Yes, Welfare Use by Immigrants is Growing
Welfare use by immigrants has continued to rise despite claims by economists that immigration is a net benefit. FAIR has documented the many costs of illegal immigration (And legal immigration) in our cost studies.
Mexican President Backs Amnesty Effort“Mexican President-elect Enrique Pena Nieto on Tuesday backed President Barack Obama’s planned push for U.S. immigration reform, pledged cooperation on border security and promised efforts to reduce violence in his own country. Three weeks after winning re-election, Obama held White House talks with Pena Nieto, who is due to take office on Saturday, to begin forging a personal bond and discuss shared challenges that have sometimes created fraught relations between their countries,” the Chicago Tribune reports.”
House Ready to Pass STEM Bill“Despite White House opposition, the House appears likely to pass a bill this week that would allow more foreign students who graduate from U.S. schools with advanced technical degrees to stay in the country. The House failed to pass the bill, drafted by Judiciary Committee Chairman Lamar Smith, R-Texas, when it was brought to the floor in September under a procedure that requires a two-thirds vote to pass. But based on the vote from that first attempt, the legislation appears to have enough support to pass the chamber this week by a majority vote,” Yahoo News says.
Yes, Welfare Use by Immigrants is Growing“Here’s a perplexing pair of statistics: Compared with native-born Americans, immigrants are more likely to start a business — and they’re also more likely to depend on welfare,” says Jillian Kay Melchior at National Review.“Two policy trends are driving the problem. First, the United States has promoted broader welfare use in recent years, also leading campaigns that market social aid specifically to immigrants. And second, our immigration rules are not crafted to weed out would-be freeloaders and give preference to highly skilled, highly educated applicants.”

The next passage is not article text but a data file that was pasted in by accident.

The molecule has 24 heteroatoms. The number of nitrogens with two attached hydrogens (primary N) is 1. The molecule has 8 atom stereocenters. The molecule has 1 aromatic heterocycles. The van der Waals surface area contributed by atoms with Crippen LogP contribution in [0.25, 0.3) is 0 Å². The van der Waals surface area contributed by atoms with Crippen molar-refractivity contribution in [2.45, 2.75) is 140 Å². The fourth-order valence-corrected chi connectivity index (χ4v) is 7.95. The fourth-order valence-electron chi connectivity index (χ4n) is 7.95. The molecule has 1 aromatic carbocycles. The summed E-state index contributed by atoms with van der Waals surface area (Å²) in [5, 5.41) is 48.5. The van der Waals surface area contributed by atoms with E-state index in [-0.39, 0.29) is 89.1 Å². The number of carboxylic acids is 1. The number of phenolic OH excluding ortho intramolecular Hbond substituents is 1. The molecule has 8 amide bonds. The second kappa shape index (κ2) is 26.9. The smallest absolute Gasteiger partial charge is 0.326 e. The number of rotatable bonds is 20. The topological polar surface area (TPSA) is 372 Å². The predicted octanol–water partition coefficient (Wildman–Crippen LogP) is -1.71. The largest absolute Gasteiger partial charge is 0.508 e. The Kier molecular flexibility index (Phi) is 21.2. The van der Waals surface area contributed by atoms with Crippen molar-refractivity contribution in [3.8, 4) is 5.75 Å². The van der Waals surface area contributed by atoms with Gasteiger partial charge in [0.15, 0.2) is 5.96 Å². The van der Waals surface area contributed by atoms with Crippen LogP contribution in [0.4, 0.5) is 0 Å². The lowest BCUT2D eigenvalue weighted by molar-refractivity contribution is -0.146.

Georgia Considering Appeal to Supreme Court“The long-running legal battle over Georgia’s illegal immigration law could continue for months and keep a hotly debated part of the statute on hold if the state decides to appeal the case to the U.S. Supreme Court,” the Atlanta Journal-Constitution says.”Georgia officials said Tuesday that they were still considering their options after the 11th U.S. Circuit Court of Appeals in Atlanta rejected their request for a rehearing in the case. The state had asked the appeals court to reconsider its decision against a part of the law that would punish people who knowingly transport or harbor illegal immigrants while committing other crimes. In August, the court ruled the measure is pre-empted by federal law, which already prohibits such activities.”
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